Ciaran Sinnott vs. Ian ‘Bizz’ Phillips. Both Sinnott and Philips charge for the hill with maximum aggresion. Sinnott pushing very hard and ends up tagging Bizz into the first corner pushing both drivers into the gravel. With Ciaran scoring a big fat zero on his first run Ian Philips has an easy (but destructive) spot in the top 8. A rear wheel destroyed and the drivers side b-pillar sill pushed in as a reminder.
After a busy time in Semi Pro Marc Huxley is back out in Pro. His first opponent was Martin Griffiths. Griffiths fails to score in both runs with a spin and failing to stay within the confines of the tarmac. Marc charges into the Top 8.
Micheal Marshall was up against Justin Griffiths. The first battle was extremely close with both drivers scoring 5 points each. The second run was a different matter with Justin failing to score. Marshall goes into the top 8.
Martin Richards vs. Adam Blackwell. A fairly even matched first battle with Richards taking a slight advantage. On the second run Blackwell fails to score sending Martin Richards onwards into the next round of battles.
Steve Whitbread (above) was paired up with Marcin Klawikowski.With a Big fat zero for Klawikowski in the first battle it was Whitbread into the Final 8 even though his opponent put in the second better run.
Jordan Patton (R32) started his journey with a first battle against Pete Green (E30). Pete scored a full 10 points on the first run with Patton leaving the tarmac. Patton was the better of the two in the second run but it would be Green continuing on into the Top 8.
Justin Clarke (S14) vs. Jarack Federico (BMW). Jarack in his mighty BMW V8 drops a wheel off track in the first run – the damage is done – Clarke goes into the 8.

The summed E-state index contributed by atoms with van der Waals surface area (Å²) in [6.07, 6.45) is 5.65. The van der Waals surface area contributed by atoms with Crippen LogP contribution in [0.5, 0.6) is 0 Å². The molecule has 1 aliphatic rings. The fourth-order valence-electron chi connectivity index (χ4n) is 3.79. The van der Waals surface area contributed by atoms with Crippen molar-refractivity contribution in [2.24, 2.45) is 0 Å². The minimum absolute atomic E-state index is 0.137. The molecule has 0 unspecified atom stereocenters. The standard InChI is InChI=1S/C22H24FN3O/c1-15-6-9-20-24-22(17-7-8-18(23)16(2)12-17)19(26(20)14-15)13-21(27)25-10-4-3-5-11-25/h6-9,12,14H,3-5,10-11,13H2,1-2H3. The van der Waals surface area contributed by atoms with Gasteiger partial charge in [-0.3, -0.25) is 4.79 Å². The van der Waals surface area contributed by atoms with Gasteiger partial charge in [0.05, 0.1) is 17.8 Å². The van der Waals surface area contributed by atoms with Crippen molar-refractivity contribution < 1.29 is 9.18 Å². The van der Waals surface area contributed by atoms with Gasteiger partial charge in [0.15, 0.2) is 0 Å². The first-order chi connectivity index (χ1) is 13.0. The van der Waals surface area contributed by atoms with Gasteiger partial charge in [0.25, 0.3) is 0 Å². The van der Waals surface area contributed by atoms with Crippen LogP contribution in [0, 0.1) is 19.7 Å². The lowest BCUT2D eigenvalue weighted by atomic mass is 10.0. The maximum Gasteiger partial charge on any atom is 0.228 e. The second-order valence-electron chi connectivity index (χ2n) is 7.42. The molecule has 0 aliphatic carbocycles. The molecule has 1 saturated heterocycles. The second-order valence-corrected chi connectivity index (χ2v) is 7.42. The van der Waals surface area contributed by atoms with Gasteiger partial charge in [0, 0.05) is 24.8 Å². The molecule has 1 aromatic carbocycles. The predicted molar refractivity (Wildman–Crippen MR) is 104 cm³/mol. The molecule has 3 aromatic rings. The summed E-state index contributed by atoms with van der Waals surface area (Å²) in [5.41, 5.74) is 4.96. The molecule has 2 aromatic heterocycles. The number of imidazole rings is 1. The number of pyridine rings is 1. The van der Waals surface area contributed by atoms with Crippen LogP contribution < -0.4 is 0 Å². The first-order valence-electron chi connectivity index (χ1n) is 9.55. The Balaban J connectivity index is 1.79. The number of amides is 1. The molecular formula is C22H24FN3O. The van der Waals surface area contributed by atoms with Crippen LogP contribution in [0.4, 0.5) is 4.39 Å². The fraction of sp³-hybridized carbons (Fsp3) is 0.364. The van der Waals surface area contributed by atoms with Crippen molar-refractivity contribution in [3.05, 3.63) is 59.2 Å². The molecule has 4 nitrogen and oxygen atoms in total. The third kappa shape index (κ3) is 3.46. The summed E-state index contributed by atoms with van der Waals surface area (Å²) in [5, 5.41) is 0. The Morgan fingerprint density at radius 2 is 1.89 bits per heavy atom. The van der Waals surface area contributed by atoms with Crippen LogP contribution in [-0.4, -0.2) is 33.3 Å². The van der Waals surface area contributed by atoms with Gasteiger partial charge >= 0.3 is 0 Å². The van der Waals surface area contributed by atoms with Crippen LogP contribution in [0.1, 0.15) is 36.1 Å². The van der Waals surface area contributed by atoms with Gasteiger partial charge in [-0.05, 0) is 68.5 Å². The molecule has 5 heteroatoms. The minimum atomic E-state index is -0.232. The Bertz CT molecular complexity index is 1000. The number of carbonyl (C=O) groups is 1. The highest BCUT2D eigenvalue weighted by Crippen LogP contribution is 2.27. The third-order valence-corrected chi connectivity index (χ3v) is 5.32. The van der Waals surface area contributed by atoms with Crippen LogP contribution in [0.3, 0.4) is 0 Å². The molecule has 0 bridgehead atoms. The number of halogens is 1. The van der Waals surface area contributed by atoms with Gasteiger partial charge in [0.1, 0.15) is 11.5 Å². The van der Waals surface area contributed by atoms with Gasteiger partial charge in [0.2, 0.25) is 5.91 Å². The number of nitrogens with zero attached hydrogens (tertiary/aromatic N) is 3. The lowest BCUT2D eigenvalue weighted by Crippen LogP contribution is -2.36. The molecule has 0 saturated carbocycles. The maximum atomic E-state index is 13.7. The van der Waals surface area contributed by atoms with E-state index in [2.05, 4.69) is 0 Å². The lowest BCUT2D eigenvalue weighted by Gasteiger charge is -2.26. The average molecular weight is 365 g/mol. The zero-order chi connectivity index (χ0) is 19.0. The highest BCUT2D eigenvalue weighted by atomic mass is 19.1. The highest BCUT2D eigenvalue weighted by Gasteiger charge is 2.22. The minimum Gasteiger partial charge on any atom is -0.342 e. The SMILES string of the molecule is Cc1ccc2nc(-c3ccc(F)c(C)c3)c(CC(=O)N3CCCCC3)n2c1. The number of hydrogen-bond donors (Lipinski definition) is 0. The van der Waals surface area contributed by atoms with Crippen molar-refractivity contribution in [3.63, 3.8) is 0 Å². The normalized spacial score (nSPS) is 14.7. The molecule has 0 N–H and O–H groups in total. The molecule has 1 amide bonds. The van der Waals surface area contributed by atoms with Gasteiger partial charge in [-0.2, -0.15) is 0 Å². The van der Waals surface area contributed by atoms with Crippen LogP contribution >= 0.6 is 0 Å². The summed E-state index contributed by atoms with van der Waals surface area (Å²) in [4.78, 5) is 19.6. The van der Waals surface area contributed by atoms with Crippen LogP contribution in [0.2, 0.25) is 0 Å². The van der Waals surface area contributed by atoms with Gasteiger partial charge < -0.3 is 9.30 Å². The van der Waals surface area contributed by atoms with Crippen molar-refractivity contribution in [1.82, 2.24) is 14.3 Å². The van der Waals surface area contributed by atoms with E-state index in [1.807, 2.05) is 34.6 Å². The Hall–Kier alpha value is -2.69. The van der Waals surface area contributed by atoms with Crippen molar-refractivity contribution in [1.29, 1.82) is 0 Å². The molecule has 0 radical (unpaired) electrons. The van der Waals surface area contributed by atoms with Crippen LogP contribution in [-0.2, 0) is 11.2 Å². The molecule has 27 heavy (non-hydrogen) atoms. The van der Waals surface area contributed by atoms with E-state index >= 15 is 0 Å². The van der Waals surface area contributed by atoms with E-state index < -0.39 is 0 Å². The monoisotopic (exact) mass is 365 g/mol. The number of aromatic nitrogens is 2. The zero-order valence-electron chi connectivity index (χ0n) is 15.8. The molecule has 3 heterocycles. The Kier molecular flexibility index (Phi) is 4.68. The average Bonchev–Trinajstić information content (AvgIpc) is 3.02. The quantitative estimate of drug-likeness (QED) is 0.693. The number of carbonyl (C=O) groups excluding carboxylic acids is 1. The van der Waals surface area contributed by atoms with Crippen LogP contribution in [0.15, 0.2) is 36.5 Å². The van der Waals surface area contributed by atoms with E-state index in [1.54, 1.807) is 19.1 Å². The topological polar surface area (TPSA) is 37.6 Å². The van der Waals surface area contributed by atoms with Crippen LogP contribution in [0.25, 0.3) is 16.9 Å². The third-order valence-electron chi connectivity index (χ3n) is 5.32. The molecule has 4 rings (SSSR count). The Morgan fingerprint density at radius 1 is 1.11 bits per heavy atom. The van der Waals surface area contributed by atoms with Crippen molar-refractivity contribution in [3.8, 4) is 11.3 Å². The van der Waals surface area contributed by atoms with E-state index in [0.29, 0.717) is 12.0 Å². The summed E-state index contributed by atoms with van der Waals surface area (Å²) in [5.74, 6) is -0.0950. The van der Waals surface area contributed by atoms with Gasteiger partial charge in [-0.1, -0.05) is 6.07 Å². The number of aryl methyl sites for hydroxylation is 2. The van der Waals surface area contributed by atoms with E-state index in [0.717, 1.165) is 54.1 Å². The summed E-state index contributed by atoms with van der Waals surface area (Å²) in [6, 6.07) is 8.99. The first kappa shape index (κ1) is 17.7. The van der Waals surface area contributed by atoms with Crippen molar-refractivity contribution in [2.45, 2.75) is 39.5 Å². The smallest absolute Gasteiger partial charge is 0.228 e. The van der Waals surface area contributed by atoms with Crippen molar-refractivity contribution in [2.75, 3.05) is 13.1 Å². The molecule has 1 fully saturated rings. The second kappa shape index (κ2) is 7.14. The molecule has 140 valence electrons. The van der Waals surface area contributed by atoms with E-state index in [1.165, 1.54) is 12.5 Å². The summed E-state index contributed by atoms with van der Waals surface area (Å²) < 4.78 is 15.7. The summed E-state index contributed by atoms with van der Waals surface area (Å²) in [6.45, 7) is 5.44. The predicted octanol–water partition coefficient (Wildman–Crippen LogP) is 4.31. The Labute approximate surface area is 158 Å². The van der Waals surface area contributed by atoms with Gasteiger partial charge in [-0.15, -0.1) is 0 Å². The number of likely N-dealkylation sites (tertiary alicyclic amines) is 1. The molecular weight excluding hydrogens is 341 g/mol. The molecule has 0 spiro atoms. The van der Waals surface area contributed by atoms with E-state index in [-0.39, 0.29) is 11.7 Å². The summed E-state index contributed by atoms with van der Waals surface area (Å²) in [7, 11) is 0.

Next up Wesley Keating in the WKD Imports S13 against Team Falken’s Paul Cheshire . Cheshire scores a zero in the first battle and with Wesley putting in super consistent runs he goes into the next round of battles.
First of the top 8 battles saw Ian ‘Bizz’ Phillips up against Marc Huxley in the little KE Corolla. Bizz spins on the first run followed by Marc spinning on the second. With a One More Time obviously required Huxley scores zero in the first round giving Bizz a place in the Semi Finals.
It was then Micheal Marshall doing battle with Martin Richards (above).
Richards scored zero points in the first run giving Marshall a bit of a breather in the 2nd run and a place in the Top 4.
Steve Whitbread vs. Pete Green. Green into the top 4 after Whitbread failed to score in the first battle.
Justin Clarke vs Wesley Keating (above). Keating puts in a great first run and backed up with another great job in his leading run took the final place in the Top 4.
Ian Phillips vs. Micheal Marshall (above). Marshall took the advantage in the first run and with a draw in the second run he was into the Finals.
Pete Green vs. Wesley Keating. Keating takes to the gravel trap at the top of the hill in the first run. Even being the better of the 2 drivers in the second run it was Pete Green who would be going into the Finals.
The third place battle was on. Would it be Phillips or Keating stepping onto the lower step of the podium.
Following a spin in the first run from Phillips, Wes takes the 3rd place podium!
The pro final saw Micheal Marshall fighting it out with Pete Green. The first 2 battles were too close to call resulting in a OMT.
The second pair of battles was just as intense but it was Marshall who would be today’s king of the hill in the Professional class.
1st. Sam Holt
2nd. Marc Huxley
3rd. Ashley Willis
2nd. Pete Green
3rd. Wesley Keating
Stay tuned for Part II: Super Pro Class and full gallery.